Having accomplished our work mission we headed back to camp and as we were driving in we found two beautiful lioness lounging behind the staff village. We sat and admired them for some time in the fading light. One got up and made her way down the road into camp while the other eventually snuck away and hid behind the tall Indigofera tinctoria bushes in the gathering dark. Aware of the lioness presence, our resident impala were understandably nervous and their snorting alarm calls were heard well into the night. It was a tense walk home between camp and the village that night as we wondered where the lioness had got to.
A large spotted genet was seen dashing across the lawn another evening, its long spotted body and dark bushy tail, a blur in the torchlight. Once it reached the long grass, it allowed us a better look at it as it hunted for morsels in the undergrowth, its night-adapted eyes and sharp nose, probing about for anything it could eat. Finding nothing it eventually took off into the darkness.
As well as the impala, waterbuck are now seen around camp on a daily basis. During the mornings they typically graze on the lush grass on the the island in front of camp. The handful of young ones are often seen chasing each other around in continual games of tag, the older ones looking on in between mouthfuls of grass.
Birds and Birding
The elusive African Crake has been a regular visitor this month, first being spotted at the back of camp when the waters were still high and once the waters had receded it was seen at the front. Wandering in and out of the bushes, this fabulous red-eyed bird has often been seen looking for bugs and edible delicacies in amongst the leaves. This bird is an uncommon breeding migrant from tropical Africa, with its peak breeding season being in January and February in Zimbabwe.
The bee-eaters around camp have been incredible, with five of the seven species we see in the area seen this month. The White-fronted Bee-eaters are currently our most common. Their beautiful colours glint in the sunlight as they dive and swoop catching insects. The banks of the river, eroded by the big waters, have provided a sheer sand bank which these birds have taken a liking to. We are watching with interest to see if they start nesting there.
Some White Storks put on a stunning aerial display one afternoon. A huge flock of approximately 200 black specks appeared in the sky very high up. They glided along for a couple minutes then just as they reached a big cumulus cloud, they started twirling around and around, and we realised that they were gaining height. As they reached the top of the thermal they found their direction again and continued in a straight line but this time even higher than before. As they made their way across the sky they once again got smaller and smaller until they disappeared.
We have been entertained by a pair of tiny Blue Waxbills who have decided to build their nest in the y-thorned torchwood tree just outside the office. It is a tiny and very untidy nest with blades of dry grass stuffed in all directions. They are seen flitting in and out and we hope that they stay.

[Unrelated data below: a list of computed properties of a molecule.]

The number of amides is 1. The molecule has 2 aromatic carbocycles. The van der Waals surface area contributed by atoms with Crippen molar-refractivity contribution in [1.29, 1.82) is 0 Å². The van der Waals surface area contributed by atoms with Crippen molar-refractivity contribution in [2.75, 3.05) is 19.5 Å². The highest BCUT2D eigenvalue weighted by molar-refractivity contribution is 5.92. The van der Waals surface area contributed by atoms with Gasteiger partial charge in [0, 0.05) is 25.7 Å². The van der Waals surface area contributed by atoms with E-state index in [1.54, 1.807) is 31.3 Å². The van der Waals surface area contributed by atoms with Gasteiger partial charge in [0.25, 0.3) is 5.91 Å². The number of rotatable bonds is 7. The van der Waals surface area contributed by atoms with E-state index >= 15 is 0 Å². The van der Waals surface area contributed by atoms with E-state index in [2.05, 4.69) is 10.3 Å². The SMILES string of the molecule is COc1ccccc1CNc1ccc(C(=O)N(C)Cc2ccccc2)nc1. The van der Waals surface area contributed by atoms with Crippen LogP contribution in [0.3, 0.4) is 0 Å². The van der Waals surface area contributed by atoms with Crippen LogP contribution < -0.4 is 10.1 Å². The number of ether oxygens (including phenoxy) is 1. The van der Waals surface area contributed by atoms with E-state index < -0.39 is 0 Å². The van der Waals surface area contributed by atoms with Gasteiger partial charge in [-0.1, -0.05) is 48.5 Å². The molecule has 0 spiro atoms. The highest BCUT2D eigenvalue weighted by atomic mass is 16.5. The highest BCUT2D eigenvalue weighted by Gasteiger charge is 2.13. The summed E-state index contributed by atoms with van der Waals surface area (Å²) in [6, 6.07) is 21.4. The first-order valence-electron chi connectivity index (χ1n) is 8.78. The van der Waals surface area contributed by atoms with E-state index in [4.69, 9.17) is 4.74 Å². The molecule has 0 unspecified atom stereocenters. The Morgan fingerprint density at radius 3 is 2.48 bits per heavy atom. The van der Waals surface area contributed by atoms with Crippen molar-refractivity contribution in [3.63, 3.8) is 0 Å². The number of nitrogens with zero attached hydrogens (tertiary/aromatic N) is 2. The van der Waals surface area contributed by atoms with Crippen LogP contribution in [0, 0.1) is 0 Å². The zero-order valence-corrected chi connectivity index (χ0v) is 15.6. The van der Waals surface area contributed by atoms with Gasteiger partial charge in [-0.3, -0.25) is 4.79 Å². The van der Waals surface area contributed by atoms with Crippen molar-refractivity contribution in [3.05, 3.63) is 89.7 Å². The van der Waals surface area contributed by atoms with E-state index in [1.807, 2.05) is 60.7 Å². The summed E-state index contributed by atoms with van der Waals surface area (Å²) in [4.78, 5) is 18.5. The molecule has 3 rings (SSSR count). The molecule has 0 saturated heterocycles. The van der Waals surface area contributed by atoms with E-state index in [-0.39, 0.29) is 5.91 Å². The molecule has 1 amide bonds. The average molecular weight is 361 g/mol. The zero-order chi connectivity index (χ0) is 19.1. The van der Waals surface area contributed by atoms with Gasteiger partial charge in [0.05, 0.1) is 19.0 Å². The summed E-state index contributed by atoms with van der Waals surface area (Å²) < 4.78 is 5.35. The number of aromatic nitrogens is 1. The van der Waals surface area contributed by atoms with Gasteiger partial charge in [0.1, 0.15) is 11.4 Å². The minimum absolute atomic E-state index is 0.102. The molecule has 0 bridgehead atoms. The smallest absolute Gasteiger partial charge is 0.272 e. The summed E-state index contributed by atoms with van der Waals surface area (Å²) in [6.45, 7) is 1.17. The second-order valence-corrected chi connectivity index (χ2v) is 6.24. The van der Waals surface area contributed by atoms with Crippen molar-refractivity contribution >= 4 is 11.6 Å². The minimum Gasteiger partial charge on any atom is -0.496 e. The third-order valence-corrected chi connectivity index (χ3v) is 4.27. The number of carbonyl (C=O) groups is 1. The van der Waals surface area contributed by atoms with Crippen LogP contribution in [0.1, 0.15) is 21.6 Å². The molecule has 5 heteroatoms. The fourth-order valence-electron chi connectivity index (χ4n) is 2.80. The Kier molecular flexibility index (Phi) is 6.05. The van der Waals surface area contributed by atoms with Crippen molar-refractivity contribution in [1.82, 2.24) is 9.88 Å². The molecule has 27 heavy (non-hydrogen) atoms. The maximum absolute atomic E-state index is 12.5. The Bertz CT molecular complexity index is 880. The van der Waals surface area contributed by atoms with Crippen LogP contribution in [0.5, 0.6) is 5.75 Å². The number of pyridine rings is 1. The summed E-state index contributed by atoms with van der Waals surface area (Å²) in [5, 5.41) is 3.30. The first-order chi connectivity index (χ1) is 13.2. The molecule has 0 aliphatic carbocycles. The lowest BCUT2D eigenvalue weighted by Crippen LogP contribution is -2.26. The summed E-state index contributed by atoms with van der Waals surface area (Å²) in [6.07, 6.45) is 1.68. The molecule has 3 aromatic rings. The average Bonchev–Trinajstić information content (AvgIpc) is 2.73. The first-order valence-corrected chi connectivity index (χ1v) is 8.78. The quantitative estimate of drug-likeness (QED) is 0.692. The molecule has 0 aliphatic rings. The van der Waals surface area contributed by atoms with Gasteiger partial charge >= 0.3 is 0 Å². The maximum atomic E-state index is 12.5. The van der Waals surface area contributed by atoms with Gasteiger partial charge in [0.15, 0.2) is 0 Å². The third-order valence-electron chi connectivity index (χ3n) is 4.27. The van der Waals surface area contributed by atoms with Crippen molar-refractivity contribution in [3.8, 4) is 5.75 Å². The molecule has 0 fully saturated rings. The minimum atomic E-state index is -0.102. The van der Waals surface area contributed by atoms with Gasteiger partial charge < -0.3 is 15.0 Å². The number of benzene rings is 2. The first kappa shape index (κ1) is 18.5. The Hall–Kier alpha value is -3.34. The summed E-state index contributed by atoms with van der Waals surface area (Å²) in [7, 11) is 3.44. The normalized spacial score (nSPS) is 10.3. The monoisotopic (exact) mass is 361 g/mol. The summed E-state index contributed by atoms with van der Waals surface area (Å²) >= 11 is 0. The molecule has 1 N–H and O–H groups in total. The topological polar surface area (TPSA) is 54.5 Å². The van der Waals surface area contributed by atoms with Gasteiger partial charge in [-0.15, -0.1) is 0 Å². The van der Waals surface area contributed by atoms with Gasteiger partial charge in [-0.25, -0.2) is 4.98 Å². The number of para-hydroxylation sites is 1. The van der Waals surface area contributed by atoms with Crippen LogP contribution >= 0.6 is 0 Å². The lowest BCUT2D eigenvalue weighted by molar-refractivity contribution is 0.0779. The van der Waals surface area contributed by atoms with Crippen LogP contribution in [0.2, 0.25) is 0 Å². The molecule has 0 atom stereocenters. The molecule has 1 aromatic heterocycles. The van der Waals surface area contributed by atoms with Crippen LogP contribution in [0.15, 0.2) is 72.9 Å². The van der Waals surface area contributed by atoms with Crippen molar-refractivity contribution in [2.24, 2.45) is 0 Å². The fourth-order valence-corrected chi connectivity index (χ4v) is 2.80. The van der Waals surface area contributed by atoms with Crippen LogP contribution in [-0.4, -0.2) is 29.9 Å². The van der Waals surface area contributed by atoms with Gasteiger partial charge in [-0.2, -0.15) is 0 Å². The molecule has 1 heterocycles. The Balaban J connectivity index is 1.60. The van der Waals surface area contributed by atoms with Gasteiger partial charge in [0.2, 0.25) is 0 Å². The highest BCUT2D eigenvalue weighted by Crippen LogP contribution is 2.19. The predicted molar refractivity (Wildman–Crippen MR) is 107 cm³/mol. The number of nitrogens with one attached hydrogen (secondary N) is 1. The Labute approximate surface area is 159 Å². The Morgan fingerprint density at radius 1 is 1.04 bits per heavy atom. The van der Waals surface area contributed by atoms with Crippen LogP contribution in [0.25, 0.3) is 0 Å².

The month has been a busy one for all in camp. The guest rooms received a facelift, a new guest toilet has been built and the board walks have once again been fixed. The hippo and elephant kindly break these on a regular basis so it's a never-ending job. Boats and game drive vehicles have also been given a bit of TLC this month and we can happily say we are ready and waiting for our guests to arrive.
We would like to welcome Ishmael Nzara, Last Phiri and Calvin Ali who are joining our staff compliment. They have all transferred from our Wilderness camps in Hwange National Park.
Mana Canoe Trail update - March 2011 Jump
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Toka Leya Camp update - March 2011 Jump
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Lufupa River Camp update - March 2011 Jump
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Lufupa Tented Camp update - March 2011 Jump
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Kalamu Lagoon Camp update - March 2011 Jump
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Shumba Camp update - March 2011 Jump
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Kapinga Camp update - March 2011 Jump
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Busanga Bush Camp update - March 2011 Jump
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Mvuu Camp update - March 2011 Jump
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This year's wet season has extended into March, following the traditionally wettest months of January and February.
The longer rainy season has far from dampened wildlife sightings. Most notable of these has been the continued observations of large elephant herds along the Shire River. Typically at this time of year we only see older bulls - either singly or in small bachelor groups. They are attracted by the lush grazing on the river banks.
Following our recent lion sighting, tracks have been regularly seen around the camp area. What sounds like territorial roaring was also heard within 5kms of camp. The lion has still not been spotted and is clearly as good as a leopard at keeping out of sight. Tracks have been regularly spotted all around the Mvuu area and also along the sanctuary fence.